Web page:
• J-PAL

Researchers are conducting a series of phone surveys to study the economic, social and security impacts of COVID-19 among informal sector vendors in Lagos, Africa’s largest city (with a population of more than 24 million). The survey capitalizes on prior work with a representative sample of market vendors, making rapid data collection at a distance feasible among this otherwise hard-to-reach population. Their experiences are indicative of those of a large and particularly vulnerable subset of the population in Africa–actors in the urban informal economy–who live day to day and whose economic activities will be deeply impacted by the crisis. These individuals can face economic risk and other personal risks. The surveys will collect information about these risks, and strategies by vendors and their marketplace associations to mitigate risks. Researchers are measuring whether some groups, ethnic minorities and women in particular, are differentially vulnerable, and others differentially resilient. The aim of the project is to inform policymakers about the distribution of needs among informal vendors as well as which groups are more likely to demand and take up state-provided services.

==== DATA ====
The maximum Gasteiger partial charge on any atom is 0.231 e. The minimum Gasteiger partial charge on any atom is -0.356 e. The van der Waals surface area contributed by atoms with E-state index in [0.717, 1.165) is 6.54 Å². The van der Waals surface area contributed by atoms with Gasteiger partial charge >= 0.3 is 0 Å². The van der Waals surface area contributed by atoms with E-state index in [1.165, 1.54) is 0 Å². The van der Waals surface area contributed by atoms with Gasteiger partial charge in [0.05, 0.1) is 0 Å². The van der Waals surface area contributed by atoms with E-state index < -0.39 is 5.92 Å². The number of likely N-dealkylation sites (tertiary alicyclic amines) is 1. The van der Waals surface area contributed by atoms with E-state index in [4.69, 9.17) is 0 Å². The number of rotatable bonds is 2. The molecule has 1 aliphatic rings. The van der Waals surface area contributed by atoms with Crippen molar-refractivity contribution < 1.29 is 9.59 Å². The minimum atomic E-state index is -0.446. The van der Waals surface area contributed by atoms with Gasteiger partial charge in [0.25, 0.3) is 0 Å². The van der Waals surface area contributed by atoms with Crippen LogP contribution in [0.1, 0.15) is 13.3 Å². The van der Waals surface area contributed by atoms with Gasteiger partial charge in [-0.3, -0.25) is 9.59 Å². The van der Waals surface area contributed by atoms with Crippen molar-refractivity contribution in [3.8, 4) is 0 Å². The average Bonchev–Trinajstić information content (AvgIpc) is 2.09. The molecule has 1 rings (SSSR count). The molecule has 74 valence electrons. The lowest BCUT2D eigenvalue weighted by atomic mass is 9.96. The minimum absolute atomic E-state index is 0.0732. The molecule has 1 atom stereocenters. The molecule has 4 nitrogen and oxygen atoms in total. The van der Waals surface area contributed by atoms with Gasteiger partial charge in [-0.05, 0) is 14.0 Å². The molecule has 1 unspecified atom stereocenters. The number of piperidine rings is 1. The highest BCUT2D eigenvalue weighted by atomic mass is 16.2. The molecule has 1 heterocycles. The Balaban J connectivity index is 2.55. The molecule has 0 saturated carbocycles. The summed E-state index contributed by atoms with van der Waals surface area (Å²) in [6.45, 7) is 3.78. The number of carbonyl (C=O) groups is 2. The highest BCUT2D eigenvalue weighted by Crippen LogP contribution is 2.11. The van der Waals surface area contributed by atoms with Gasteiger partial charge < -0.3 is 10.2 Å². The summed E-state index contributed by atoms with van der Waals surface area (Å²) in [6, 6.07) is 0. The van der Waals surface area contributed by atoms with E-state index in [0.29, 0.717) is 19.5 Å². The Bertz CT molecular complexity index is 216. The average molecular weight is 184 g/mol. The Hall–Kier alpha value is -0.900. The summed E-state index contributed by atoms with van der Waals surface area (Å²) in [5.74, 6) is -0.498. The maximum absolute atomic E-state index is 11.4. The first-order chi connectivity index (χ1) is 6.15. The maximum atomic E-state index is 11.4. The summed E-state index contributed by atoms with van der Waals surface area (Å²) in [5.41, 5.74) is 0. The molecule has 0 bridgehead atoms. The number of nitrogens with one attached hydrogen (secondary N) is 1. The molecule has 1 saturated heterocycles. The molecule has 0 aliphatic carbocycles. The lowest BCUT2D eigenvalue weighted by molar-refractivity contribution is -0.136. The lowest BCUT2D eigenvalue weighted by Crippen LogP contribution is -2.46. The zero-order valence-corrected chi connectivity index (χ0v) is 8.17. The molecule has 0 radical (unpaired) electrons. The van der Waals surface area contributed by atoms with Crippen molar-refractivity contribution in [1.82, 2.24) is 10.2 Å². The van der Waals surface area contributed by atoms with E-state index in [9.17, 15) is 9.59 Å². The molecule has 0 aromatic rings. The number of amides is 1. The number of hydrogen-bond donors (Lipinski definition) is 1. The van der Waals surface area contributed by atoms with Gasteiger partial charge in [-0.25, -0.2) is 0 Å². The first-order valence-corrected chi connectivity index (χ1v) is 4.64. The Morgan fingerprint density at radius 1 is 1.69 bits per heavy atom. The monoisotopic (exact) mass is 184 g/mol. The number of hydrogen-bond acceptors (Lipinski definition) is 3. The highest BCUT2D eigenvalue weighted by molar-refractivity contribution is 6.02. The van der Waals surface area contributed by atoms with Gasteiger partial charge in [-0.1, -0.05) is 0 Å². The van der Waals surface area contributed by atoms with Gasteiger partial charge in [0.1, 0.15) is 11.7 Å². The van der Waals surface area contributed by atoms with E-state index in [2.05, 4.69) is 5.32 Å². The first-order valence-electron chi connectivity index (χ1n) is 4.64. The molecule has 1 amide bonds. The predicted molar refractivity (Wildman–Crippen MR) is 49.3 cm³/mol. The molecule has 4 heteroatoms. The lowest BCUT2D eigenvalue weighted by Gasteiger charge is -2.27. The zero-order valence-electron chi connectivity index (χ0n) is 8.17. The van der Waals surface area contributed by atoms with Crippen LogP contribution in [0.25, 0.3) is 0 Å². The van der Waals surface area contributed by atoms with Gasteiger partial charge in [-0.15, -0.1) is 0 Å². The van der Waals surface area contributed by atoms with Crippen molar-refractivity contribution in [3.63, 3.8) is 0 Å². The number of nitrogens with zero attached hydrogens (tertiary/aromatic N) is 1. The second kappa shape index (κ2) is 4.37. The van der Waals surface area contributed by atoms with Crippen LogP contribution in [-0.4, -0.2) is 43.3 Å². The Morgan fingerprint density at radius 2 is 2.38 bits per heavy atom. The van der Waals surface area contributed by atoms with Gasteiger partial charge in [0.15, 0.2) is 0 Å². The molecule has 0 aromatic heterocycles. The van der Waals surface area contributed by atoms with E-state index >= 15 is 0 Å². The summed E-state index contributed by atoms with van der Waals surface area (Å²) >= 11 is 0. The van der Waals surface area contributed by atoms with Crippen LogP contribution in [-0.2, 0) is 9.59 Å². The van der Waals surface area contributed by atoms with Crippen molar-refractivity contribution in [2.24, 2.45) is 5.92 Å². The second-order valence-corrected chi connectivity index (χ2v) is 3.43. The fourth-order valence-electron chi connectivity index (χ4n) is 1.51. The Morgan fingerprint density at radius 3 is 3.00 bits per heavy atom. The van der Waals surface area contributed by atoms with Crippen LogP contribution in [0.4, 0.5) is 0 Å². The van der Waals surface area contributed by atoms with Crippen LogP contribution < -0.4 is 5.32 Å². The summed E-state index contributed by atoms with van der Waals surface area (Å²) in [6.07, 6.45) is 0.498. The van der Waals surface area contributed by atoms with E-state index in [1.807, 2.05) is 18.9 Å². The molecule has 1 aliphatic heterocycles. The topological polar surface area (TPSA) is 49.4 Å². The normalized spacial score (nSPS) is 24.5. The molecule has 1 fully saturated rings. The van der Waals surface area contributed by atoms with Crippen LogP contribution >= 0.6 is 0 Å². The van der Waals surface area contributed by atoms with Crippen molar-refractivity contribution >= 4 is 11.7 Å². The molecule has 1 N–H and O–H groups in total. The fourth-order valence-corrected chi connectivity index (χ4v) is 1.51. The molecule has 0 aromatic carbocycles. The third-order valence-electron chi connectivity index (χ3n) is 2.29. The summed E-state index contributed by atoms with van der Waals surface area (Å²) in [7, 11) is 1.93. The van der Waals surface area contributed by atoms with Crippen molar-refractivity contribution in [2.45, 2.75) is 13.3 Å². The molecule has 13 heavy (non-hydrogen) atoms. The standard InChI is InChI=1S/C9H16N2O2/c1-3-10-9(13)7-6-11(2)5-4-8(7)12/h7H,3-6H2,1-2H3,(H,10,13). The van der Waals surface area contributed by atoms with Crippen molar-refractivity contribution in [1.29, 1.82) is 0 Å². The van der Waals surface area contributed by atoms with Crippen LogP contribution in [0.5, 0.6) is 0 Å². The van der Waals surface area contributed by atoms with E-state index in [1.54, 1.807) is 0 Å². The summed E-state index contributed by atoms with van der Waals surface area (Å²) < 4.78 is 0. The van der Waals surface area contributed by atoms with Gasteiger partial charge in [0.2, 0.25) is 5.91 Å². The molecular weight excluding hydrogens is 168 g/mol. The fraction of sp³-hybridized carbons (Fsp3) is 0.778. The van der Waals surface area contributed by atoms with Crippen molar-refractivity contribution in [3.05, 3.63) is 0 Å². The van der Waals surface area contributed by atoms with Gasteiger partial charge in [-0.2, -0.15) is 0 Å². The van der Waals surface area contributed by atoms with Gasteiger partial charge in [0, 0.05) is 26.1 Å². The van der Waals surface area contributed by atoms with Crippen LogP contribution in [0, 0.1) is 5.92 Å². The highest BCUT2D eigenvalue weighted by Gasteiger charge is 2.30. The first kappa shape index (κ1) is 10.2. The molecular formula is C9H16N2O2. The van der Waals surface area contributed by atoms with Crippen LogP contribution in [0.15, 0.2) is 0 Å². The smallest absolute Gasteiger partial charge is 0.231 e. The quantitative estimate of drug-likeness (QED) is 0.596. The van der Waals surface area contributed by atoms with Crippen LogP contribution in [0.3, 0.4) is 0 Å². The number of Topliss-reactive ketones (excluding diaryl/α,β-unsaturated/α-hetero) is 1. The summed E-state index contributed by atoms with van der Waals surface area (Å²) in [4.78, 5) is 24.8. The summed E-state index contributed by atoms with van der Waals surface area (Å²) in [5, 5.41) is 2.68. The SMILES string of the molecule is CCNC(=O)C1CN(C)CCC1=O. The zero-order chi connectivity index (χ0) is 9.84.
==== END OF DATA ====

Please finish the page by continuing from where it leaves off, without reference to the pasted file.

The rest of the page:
Country:
Study Type:
Pilot
Timeline:
April 2020-December 2021
Implemented by IPA:
No
Impact Goals:
Build resilient and adaptable businesses and employment opportunities; Improve social-safety net responses; Promote peace and safety, and improve humanitarian response
Outcomes of Interest:
Economic, social and security impacts of COVID-19 among informal sector vendors
External Website:
Pre-Registration:
Results Status:
Results
Results:
Final results are forthcoming 
Key Findings:
Round 1 (May 2020 survey) Results Brief:
  • The economic impact of COVID-19 has been especially severe for members of the informal economy.
  • Risk and resilience among this population are unequal.
  • Identity, not poverty, is the most important driver of risk and resilience among vendors in Lagos.
  • The crisis has also increased social polarization among groups.
Washington Post article: "How the coronavirus pandemic is fueling ethnic hatred."